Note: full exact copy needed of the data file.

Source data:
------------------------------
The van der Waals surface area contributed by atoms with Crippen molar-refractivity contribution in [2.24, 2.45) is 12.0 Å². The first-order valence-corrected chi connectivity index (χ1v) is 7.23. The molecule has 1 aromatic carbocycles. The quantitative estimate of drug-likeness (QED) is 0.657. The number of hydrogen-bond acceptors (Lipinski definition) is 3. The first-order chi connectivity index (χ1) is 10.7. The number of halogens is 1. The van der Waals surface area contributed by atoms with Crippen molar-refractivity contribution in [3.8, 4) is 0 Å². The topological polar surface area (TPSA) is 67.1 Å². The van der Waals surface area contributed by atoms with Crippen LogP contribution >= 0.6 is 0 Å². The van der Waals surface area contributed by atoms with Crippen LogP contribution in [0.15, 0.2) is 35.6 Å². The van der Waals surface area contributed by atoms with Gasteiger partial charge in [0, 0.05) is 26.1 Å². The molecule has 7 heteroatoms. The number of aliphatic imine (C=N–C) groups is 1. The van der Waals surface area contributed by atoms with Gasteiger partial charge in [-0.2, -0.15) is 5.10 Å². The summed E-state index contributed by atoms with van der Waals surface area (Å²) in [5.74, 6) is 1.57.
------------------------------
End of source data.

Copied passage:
The van der Waals surface area contributed by atoms with Crippen molar-refractivity contribution in [2.24, 2.45) is 12.0 Å². The first-order valence-corrected chi connectivity index (χ1v) is 7.23. The molecule has 1 aromatic carbocycles. The quantitative estimate of drug-likeness (QED) is 0.657. The number of hydrogen-bond acceptors (Lipinski definition) is 3. The first-order chi connectivity index (χ1) is 10.7. The number of halogens is 1. The van der Waals surface area contributed by atoms with Crippen molar-refractivity contribution in [3.8, 4) is 0 Å². The topological polar surface area (TPSA) is 67.1 Å². The van der Waals surface area contributed by atoms with Crippen LogP contribution >= 0.6 is 0 Å². The van der Waals surface area contributed by atoms with Crippen LogP contribution in [0.15, 0.2) is 35.6 Å². The van der Waals surface area contributed by atoms with Gasteiger partial charge in [0, 0.05) is 26.1 Å². The molecule has 7 heteroatoms. The number of aliphatic imine (C=N–C) groups is 1. The van der Waals surface area contributed by atoms with Gasteiger partial charge in [-0.2, -0.15) is 5.10 Å². The summed E-state index contributed by atoms with van der Waals surface area (Å²) in [5.74, 6) is 1.57.